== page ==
Iowa Writes

JACKSON WILLS
From Inter Umbras Arborum, a Pastoral Phantasm-agoria


        1
Spring is the anatomy of light:
the body of the sun widely split
into the camellia's foliate slits,
when it gives too much, reflecting white;

given in lobes to the ripples
in pools cold makes shadowed and clear,
and settling like a sediment's veneer
in the green growth below the puddle;

the body of light curving in bent nickels
on oak leaves, coins of its divide
speckling the lawn with light. It's implied:
a bright day is the sun's burial.

That communion that tastes of light
let me walk in it one Saturday,
and let the pieces of the earth say
the nature of death spoken in light.

I wear my nerves like a necklace,
and don't even understand their path,
just lay back to be some wire's swath,
allow the tingle of their talking's lace.

I am a radio made of plants,
the songs I play on my green lobes
all understand the wires of their birth; green globes
fructify with melody the magnets inside understand.

        1
Spring is the anatomy of light:
the body of the sun widely split
into the camellia's foliate slits,
when it gives too much, reflecting white;

given in lobes to the ripples
in pools cold makes shadowed and clear,
and settling like a sediment's veneer
in the green growth below the puddle;

the body of light curving in bent nickels
on oak leaves, coins of its divide
speckling the lawn with light. It's implied:
a bright day is the sun's burial.

That communion that tastes of light
let me walk in it one Saturday,
and let the pieces of the earth say
the nature of death spoken in light.

I wear my nerves like a necklace,
and don't even understand their path,
just lay back to be some wire's swath,
allow the tingle of their talking's lace.

I am a radio made of plants,
the songs I play on my green lobes
all understand the wires of their birth; green globes
fructify with melody the magnets inside understand.

Whether my throat is angry like wool,
or compliant and slick like a stream,
determines the color of the electric steam
that trails from and composes me, a spool:

sometimes phlegmy yellow and crackling;
a liquid blue with bellies of green
when I am right; crisp pink when I am mean:
my mood spools out in gaseous string.

That day I spooled a cerulean stun,
the blue of a bruise in Caribbean water,
speckled with green in lobes and filters,
and other brilliant coffins for the sun. 

These yarns of smoke engendered
and contained a Nightingale and Three Jabirus;
their substance at first a feathery cirrus,
a moment left them more solidly tendered.

I wired and steamed everywhere around,
and in the dirt I made a mirror
by pure force of permeation and odor,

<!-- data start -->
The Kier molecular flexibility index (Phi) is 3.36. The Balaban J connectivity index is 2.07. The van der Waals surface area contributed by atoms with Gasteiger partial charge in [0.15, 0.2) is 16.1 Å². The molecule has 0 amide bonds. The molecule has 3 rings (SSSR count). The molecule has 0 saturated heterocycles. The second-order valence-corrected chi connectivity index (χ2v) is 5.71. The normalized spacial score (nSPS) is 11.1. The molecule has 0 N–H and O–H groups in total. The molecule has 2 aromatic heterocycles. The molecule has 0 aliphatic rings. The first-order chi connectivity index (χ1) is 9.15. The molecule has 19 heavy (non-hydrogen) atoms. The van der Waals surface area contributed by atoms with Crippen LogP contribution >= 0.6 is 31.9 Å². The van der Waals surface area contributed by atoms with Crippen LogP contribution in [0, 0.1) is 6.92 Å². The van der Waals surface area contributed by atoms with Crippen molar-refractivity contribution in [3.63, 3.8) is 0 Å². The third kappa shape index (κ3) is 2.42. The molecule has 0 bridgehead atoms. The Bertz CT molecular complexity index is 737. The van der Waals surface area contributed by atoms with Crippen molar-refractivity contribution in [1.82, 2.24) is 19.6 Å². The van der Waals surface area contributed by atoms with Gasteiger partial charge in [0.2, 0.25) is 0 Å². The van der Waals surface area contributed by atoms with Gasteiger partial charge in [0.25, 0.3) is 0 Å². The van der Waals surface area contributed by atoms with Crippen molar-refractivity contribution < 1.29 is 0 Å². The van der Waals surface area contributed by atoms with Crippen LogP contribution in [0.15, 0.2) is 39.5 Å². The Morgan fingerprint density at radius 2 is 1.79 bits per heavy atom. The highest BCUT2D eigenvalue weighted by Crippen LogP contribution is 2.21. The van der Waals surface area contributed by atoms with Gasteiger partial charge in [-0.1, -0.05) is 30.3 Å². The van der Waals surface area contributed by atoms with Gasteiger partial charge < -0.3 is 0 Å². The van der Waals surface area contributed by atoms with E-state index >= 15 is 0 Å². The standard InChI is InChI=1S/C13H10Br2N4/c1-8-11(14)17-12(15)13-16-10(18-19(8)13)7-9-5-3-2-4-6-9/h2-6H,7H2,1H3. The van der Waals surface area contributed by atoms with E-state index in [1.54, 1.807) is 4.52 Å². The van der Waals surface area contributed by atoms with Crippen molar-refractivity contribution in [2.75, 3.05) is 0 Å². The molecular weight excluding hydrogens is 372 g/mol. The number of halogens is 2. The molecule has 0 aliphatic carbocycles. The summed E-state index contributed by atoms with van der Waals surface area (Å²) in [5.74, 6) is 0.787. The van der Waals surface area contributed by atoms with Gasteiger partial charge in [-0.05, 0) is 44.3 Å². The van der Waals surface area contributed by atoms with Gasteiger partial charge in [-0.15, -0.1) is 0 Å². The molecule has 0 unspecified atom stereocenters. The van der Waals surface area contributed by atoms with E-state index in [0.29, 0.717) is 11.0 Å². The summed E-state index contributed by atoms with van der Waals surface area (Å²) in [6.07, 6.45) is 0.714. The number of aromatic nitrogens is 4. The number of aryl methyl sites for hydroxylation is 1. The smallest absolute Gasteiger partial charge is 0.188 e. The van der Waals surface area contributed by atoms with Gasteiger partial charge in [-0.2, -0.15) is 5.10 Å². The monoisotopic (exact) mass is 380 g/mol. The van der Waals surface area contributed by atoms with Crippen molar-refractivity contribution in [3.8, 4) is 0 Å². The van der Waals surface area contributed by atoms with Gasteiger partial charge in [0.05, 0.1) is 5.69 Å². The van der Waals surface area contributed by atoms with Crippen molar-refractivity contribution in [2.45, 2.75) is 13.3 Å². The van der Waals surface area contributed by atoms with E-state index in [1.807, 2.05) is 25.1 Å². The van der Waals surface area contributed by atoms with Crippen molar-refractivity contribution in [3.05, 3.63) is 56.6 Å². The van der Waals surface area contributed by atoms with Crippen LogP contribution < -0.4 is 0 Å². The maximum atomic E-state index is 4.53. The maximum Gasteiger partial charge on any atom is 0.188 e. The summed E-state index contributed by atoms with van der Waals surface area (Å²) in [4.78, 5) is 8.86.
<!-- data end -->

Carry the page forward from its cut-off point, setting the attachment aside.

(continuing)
and became a phrase of the ground.

The birds, all brindled like oil slicks,
flecked with ambiguous gristle,
and with a nerve's invisible glisten,
were man-sized, and crusted with black.

The Nightingale had a baby's face,
and all the Jabirus had the face of a fetus;
they ate the grass like anorexic lettuce,
and left it in their teeth like green lace.

Obviously, then I followed them—
their fetal cheeks began to spasm
with the force of their nature and phantasm;
what they said was their froth's skim—

Said the Jabirus,

"We are bound to each other by a mirror:
he flattens us three into his one image."
"They are a prism that splits my pure plumage
into its constituent speckled odors,"

said the Nightingale.

"Here's a natural history of the soul,
which comes in seven jig-sawed parts,
and comes apart in several animals,
each one with a new-colored, raw-colored heart."

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About Iowa Writes

Since 2006, Iowa Writes has featured the work of Iowa-identified writers (whether they have Iowa roots or live here now) and work published by Iowa journals and publishers on The Daily Palette. Iowa Writes features poetry, fiction, or nonfiction twice a week on the Palette.

In November of 2008, the United Nations Educational, Scientific and Cultural Organization (UNESCO) designated Iowa City, Iowa, the world's third City of Literature, making the community part of the UNESCO Creative Cities Network.

Iowa City has joined Edinburgh, Scotland and Melbourne, Australia as UNESCO Cities of Literature.

Find out more about submitting by contacting iowa-writes@uiowa.edu


JACKSON WILLS

Jackson Wills is a graduate of the University of Iowa's Writers' Workshop, and currently a Schaeffer Fellow at UNLV, pursuing his doctorate and teaching. He has been published in Drunken Boat, the Colorado Review, and The Iowa Review. "The Mountain" is featured in Drunken Boat #14.

This page was first displayed
on October 12, 2011

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